An Egyptian’s Inside View of Egypt by Gamal Nassar

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Egypt: Is it faith, blessing or curse? The ancient Egyptians believed in the existence of deities. There were many names and functions for each deity. The Pharaoh was a demigod. He was the link between the people and the greatest deity. Obedience to the ruler became a sacred thing people built pyramids and temples for the burial of kings, as the ancient Egyptians believed in resurrection after death and eternal life, They excelled in construction and engineering, so they took the most valuable things they had to the graveyard, and we witnessed the masterpieces of art and advanced sciences they had achieved, and they invented the science of mummification. This belief led to Ramses II ruling Egypt for 66 years from 1279 to 1212 B.C. In modern times, Hosni Mubarak ruled Egypt from 1981 to 2011, thirty years…. But many things were different: in the past, countries were isolated islands from the world, so stability was more permanent and the belief to make a revolution was deeper and stronger, just as Qatar and Turkey allied with the Muslim Brotherhood terrorist organisation in Egypt and overthrew the Mubarak regime in 2011. Angela Merkel has now been chancellor in Germany for 16 years, and the question is: before, belief in the ruler made for glory and stability, now it is about the personality of the ruler, in the name of democracy, and other countries are exploiting this difference to destabilise. The democratic experiment in Egypt in 2011 almost led the country to hell without return, and if Egypt had fallen the then the whole Arab world would have fallen, especially the Gulf countries for the sake of oil…. I am an Egyptian, and I tell you today that the Arab countries will perish if their peoples try to claim their right to democracy…. Like someone who has no driving skills trying to drive a truck is giving it and waiting for security and peace to develop between people.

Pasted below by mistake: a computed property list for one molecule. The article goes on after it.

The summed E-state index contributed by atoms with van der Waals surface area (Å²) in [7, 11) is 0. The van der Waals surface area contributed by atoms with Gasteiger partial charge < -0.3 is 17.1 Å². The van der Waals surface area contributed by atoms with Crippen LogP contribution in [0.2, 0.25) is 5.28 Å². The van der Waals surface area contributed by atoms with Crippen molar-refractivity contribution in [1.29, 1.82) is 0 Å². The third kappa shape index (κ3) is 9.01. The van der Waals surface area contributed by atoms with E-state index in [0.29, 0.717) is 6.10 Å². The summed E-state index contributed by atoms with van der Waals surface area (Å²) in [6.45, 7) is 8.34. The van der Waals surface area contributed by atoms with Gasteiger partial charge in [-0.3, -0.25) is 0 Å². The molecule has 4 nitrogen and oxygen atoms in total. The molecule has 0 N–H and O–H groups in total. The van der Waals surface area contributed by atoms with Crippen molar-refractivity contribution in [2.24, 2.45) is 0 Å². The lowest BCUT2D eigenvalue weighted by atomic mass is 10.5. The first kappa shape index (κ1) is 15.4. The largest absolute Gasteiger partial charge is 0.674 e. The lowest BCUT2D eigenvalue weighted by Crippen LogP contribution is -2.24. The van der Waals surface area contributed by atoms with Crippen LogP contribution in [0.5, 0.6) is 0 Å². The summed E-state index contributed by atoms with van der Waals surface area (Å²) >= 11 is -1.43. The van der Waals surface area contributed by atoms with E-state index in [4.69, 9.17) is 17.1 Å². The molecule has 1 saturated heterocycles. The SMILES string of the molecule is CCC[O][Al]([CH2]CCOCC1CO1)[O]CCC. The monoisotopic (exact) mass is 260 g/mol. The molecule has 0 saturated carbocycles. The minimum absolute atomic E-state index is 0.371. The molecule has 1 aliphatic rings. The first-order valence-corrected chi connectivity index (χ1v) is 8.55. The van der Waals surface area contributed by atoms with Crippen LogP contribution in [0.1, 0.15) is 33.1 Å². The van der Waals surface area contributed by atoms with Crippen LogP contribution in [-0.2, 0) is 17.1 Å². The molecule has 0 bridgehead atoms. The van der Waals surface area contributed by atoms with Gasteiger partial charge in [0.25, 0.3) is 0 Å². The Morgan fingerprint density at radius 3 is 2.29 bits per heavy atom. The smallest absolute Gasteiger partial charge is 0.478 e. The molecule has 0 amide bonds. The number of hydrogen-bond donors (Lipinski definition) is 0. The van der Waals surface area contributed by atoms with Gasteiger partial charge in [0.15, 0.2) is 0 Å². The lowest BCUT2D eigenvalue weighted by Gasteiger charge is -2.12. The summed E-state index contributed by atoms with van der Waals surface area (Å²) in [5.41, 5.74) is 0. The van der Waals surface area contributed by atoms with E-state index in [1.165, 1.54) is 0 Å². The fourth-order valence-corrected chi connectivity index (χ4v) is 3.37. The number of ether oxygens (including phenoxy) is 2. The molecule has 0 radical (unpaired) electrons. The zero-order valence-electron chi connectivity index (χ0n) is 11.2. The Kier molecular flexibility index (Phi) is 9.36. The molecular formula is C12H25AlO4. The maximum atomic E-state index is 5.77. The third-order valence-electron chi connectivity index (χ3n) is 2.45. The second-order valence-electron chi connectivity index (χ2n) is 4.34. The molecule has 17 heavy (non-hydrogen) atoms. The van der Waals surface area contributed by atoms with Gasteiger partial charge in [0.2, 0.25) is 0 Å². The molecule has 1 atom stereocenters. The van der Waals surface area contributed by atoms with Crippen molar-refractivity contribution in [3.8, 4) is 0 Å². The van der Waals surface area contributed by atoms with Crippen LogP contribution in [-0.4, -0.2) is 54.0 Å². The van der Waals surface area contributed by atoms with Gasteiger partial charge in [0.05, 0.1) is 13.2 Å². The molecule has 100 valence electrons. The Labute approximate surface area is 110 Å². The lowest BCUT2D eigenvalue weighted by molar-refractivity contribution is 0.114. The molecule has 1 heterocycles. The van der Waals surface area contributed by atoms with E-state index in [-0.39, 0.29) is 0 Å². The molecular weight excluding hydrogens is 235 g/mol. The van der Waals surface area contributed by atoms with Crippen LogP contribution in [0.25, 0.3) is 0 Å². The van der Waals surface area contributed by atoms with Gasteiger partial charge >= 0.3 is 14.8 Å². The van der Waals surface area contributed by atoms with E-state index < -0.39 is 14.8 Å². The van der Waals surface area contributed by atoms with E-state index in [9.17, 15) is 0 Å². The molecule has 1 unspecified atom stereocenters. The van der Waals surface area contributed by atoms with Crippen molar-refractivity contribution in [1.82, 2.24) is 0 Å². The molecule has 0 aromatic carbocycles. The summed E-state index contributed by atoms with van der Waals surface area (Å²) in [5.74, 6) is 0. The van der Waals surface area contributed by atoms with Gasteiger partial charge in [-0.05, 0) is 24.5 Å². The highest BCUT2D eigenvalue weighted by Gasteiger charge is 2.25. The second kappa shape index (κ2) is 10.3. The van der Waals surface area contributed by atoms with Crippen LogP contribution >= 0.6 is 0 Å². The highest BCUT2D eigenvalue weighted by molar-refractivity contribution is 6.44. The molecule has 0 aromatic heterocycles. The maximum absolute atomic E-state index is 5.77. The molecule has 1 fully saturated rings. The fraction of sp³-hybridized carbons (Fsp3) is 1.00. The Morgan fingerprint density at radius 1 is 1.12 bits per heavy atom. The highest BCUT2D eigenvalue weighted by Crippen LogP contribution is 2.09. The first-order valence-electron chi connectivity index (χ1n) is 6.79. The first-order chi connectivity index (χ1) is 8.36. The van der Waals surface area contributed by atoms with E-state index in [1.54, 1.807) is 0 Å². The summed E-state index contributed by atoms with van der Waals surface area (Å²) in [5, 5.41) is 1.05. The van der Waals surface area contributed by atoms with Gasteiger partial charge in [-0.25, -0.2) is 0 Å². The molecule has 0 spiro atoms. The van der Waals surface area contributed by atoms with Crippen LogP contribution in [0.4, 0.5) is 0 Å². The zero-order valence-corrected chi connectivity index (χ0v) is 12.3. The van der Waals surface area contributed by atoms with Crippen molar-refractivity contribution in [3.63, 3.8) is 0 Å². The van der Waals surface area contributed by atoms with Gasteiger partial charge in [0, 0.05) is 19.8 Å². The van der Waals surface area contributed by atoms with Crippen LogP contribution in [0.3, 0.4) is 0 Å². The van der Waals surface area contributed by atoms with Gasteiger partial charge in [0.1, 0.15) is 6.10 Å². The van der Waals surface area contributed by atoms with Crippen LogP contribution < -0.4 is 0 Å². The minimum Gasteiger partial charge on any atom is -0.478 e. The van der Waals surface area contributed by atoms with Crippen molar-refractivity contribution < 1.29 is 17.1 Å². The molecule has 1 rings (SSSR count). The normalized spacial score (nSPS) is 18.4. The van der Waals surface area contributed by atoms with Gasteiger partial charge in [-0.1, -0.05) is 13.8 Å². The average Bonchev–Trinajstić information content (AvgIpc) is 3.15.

Comment: Gamal Nassar lived in Germany for some time and is very well connected there. We are friends. With Nassar’s help, I was able to plan a research trip to Egypt in advance. In the article, he addresses the issue of democracy in the Muslim world of North Africa, as he sees it. It is not an easy one, because with a liberal constitution, these countries can easily slide into Islamism, which is detrimental to social and economic development as a whole. In this, Nassar shares the opinion of not a few Egyptians, as I observe.

Author: Gamal Nassar

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